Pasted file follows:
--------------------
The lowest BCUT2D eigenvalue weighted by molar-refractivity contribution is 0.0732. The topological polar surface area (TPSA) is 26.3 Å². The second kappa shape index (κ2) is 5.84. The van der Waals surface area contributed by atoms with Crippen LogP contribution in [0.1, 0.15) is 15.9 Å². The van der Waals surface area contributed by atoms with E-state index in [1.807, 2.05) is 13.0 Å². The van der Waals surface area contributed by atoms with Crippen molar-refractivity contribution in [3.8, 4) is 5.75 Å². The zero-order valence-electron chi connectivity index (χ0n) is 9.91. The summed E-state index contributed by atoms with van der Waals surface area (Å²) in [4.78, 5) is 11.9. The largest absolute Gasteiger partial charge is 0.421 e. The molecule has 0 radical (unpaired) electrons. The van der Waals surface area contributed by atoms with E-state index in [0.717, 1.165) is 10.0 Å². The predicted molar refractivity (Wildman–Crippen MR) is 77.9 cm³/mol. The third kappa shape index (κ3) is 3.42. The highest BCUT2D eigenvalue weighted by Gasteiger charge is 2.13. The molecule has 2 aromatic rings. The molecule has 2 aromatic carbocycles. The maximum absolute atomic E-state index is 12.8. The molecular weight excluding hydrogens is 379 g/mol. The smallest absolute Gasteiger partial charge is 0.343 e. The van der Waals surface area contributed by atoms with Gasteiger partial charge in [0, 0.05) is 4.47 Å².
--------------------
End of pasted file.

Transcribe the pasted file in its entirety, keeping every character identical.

The lowest BCUT2D eigenvalue weighted by molar-refractivity contribution is 0.0732. The topological polar surface area (TPSA) is 26.3 Å². The second kappa shape index (κ2) is 5.84. The van der Waals surface area contributed by atoms with Crippen LogP contribution in [0.1, 0.15) is 15.9 Å². The van der Waals surface area contributed by atoms with E-state index in [1.807, 2.05) is 13.0 Å². The van der Waals surface area contributed by atoms with Crippen molar-refractivity contribution in [3.8, 4) is 5.75 Å². The zero-order valence-electron chi connectivity index (χ0n) is 9.91. The summed E-state index contributed by atoms with van der Waals surface area (Å²) in [4.78, 5) is 11.9. The largest absolute Gasteiger partial charge is 0.421 e. The molecule has 0 radical (unpaired) electrons. The van der Waals surface area contributed by atoms with E-state index in [0.717, 1.165) is 10.0 Å². The predicted molar refractivity (Wildman–Crippen MR) is 77.9 cm³/mol. The third kappa shape index (κ3) is 3.42. The highest BCUT2D eigenvalue weighted by Gasteiger charge is 2.13. The molecule has 2 aromatic rings. The molecule has 2 aromatic carbocycles. The maximum absolute atomic E-state index is 12.8. The molecular weight excluding hydrogens is 379 g/mol. The smallest absolute Gasteiger partial charge is 0.343 e. The van der Waals surface area contributed by atoms with Gasteiger partial charge in [0, 0.05) is 4.47 Å².